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Hawkes Bay Today 15 August 2012Two prominent lobby groups have expressed outrage at a judge’s decision to give a young Hawke’s Bay father home detention for breaking his daughter’s legs and causing other injuries during assaults from birth until she was 4 months old.…Sensible Sentencing Trust spokesman Garth McVicar said Hall’s punishment in no way reflected the seriousness of his actions and called for a tougher penalty.“We have become used to the judiciary handing down ridiculous sentences, but this one takes the cake in recent memory,” he said. “For a crime that carries a maximum term of imprisonment of seven years, the sentence of a year’s home detention for such serious, repeated violence against a helpless infant by the person who should have been her protector, beggars belief. Even the defendant’s own lawyer argued for a starting point of two years’ imprisonment, while the Crown called for four years.” Mr McVicar asked that the Crown immediately appeal the sentence, which Family First New Zealand described as a slap on the wrist with a wet bus ticket.Family First claimed the justice system was perpetuating the problem of child abuse and sending the wrong message by handing out weak sentences in response to serious cases. “As a community, we are trying to say that the abuse of our young and most vulnerable is completely unacceptable, and that our responsibility as adults is even greater around these young children, yet the consequences given out by the courts are completely undermining that message,” national director Bob McCoskrie said. He called home detention a “pathetic sentence [for a] cold, calculated and grotesque,” instance of abuse. “We simply don’t value the life and protection of our vulnerable young children, based on the response of our justice system. To put a value on that as a ‘homestay’ for 12 months is insulting and pathetic.” Mr McCoskrie argued consequences for harming a child should come in line with those for attacking a police officer or prison guard.“It is time that children received the same increased level of protection … People who murder and maim our children need to know that children will be afforded greater protection by the judiciary.”http://www.hawkesbaytoday.co.nz/news/abusers-sentence-outrages-lobbyists/1505559/Crown urged to appeal baby leg breaker’s sentenceNewstalk ZB 14 August 2012The Crown’s being urged to appeal the sentence handed down to a Napier man who broke his baby daughter’s legs. James Hall has been sentenced to a year’s home detention after fracturing both her legs and breaking her shin. Family First national director Bob McCoskrie says it’s a pathetic sentence that sends a dangerous message. He says people who murder and maim our children need to know children will be given greater protection by the judiciary.http://www.newstalkzb.co.nz/auckland/news/nbcri/1831461460-crown-urged-to-appeal-baby-leg-breaker-s-sentence
The club captain travelled to Sweden to see a specialist known for his work with Zlatan Ibrahimovic after experiencing discomfort following a routine challenge in training. Having initially been given a positive diagnosis it was hoped he would swiftly return, but the discomfort remained and he has since been operated on in an attempt to cure his condition. “When he’s playing, when he’s injured, it doesn’t really change, so he’s now focusing on his rehab and coming back stronger than ever. Although he now faces a long recovery time, he’s in good mental shape. “It went as well as can be expected. Those types of injuries, going back 10, 15 years, were a lot bigger operations than they are now, so the surgeon was very happy. “(It’s also) really positive to get Harry back, first and foremost, on the pitch. He enjoyed the game, every player enjoys playing when they haven’t played for so long. “He will need more training time, more game time – that’s me, in an ideal world – sometimes you don’t know what happens and whether you’re forced to put players in before you want to, but at the moment I’d say another week or possibly longer before he’s considered for selection.” Press Association “Tommy’s had an operation on his ankle so he’s facing around 10 weeks out,” said Cherries manager Eddie Howe of the defender. “It was innocuous really. It was a kick on the ankle and, despite many attempts to come back, it just didn’t feel right. “With further investigation it was discovered that he needed an operation. “He’s had it, he’s two weeks in. Ten weeks is the estimate (recovery time) but it could be longer than that.” Elphick’s injury is just the latest to undermine Howe’s plans in an already difficult start to the season. Callum Wilson, Tyrone Mings and Max Gradel – three important players, the latter two the most expensive signings in the club’s history – are unlikely to play again in 2015/16 after each suffered anterior cruciate ligament injuries. Howe has revealed, however, that Wilson – the most recent of the trio to be injured – has so far responded positively to surgery, and that he expects his squad to be strengthened by the imminent return of Harry Arter from a groin problem after the midfielder played for Bournemouth’s Under-21s against Colchester on Monday. “Callum’s had the surgery on his knee,” Howe said. “He’s in a good form, he’s a very positive guy, he’s got a great mentality. Bournemouth defender Tommy Elphick will be out of action for at least the next eight weeks after undergoing surgery on an ankle injury.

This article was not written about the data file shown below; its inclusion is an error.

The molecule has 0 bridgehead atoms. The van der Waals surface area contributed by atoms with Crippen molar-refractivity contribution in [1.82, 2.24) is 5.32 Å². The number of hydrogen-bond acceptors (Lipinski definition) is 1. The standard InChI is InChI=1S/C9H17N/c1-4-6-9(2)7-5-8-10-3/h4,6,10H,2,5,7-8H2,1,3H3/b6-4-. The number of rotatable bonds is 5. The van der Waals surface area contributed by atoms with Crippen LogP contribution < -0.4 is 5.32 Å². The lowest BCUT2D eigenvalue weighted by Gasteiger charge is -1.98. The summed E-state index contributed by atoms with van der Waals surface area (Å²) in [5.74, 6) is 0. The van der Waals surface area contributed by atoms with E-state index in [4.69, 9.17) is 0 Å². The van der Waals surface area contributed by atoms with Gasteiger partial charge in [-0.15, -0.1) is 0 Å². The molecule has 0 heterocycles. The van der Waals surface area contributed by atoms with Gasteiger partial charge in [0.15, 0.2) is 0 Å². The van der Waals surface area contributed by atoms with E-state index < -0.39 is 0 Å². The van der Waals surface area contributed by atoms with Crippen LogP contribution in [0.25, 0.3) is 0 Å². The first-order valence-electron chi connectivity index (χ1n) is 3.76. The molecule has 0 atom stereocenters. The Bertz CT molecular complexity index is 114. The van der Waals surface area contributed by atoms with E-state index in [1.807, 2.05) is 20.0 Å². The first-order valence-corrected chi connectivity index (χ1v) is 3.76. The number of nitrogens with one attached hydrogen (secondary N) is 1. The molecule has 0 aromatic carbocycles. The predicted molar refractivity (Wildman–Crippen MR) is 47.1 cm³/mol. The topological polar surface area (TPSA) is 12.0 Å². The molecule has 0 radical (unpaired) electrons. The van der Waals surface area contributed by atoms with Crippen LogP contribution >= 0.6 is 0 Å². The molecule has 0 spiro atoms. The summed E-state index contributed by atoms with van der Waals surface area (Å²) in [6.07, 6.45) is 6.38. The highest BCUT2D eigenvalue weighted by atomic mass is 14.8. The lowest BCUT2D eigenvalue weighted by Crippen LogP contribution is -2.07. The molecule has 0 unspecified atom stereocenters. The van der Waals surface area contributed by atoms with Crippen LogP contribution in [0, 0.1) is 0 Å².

Undergraduate Student Government President Edwin Saucedo delivered his State of USG address at the USG Senate meeting on Tuesday, highlighting the projects that USG has undertaken and its accomplishments this year.He began his address by revisiting the goals his administration set for the 2016-2017 school year. Among these were improving campus sustainability, improving college affordability and mental health support and advocacy. He also had aimed to give a voice to USC’s first generation and low-income students and improve the accessibility of USG. “Our efforts to create a better USG and USC really began with transforming our organization internally,” Saucedo said. Previously, USG was divided into the Executive Cabinet and Program Board. This past year, Saucedo and his administration decided to differentiate USG’s branches and their respective roles by creating six different branches: Program Board, Communications, Advocacy, Legislative, Funding and Judicial. “This switch helped us consolidate resources and positions within the organization and ensured that an executive member was directly supporting each group,” Saucedo said. Saucedo went on to highlight USG’s increased allocation of funds for student programs and the mobilization of a 120-member team to represent the various communities and identities on campus, such as transfer students, spring admits, students with disabilities and campus sustainability initiatives. “These advisers have not only been able to work on their own advocacy projects, but also serve as a resource and collaborating partners to others in our organization,” Saucedo said. “An example of this collaboration will be displayed at Springfest, where for the first time ever, we will have wheelchair-accessible viewing platforms so that all students will be able to enjoy their experience and have a clear view of the show.” According to Saucedo, USG also increased the pool of funding resources for other student organizations this year, setting aside over $350,000 dollars in funds. This was a $50,000 increase from last year. He also highlighted the achievements of USG’s Senate, which created resolutions aimed to improve the student experience. Some examples include passing the Smoke-Free Campus Resolution and voting to make USC a sanctuary campus.On the topic of advocacy, Saucedo said there were both successes and obstacles. USG eliminated the additional fees that were required on top of tuition, such as lab fees. Additionally, for the first time, USC’s administration released an infographic this year that explained how tuition dollars were being used. However, he acknowledged that USC tuition still increased by 4 percent this year, a rate that has been continuous since 2015. In his closing statements, Saucedo said USG has submitted its proposal for a center for first-generation and low-income students, which would provide advising, community space and strategic programs. According to Saucedo, USG has also been actively exploring how to decrease students’ financial barriers to getting involved without affecting their financial aid. “These are only some of the highlights of the work we have been able to accomplish over the last year,” Saucedo said. “I cannot express enough how grateful I am to each and every one of my executives and team members for making this possible. Throughout my term in USG, I have been surrounded by individuals who passionately fight for underrepresented student voices, and work extensively to create the best undergraduate experience for all students.”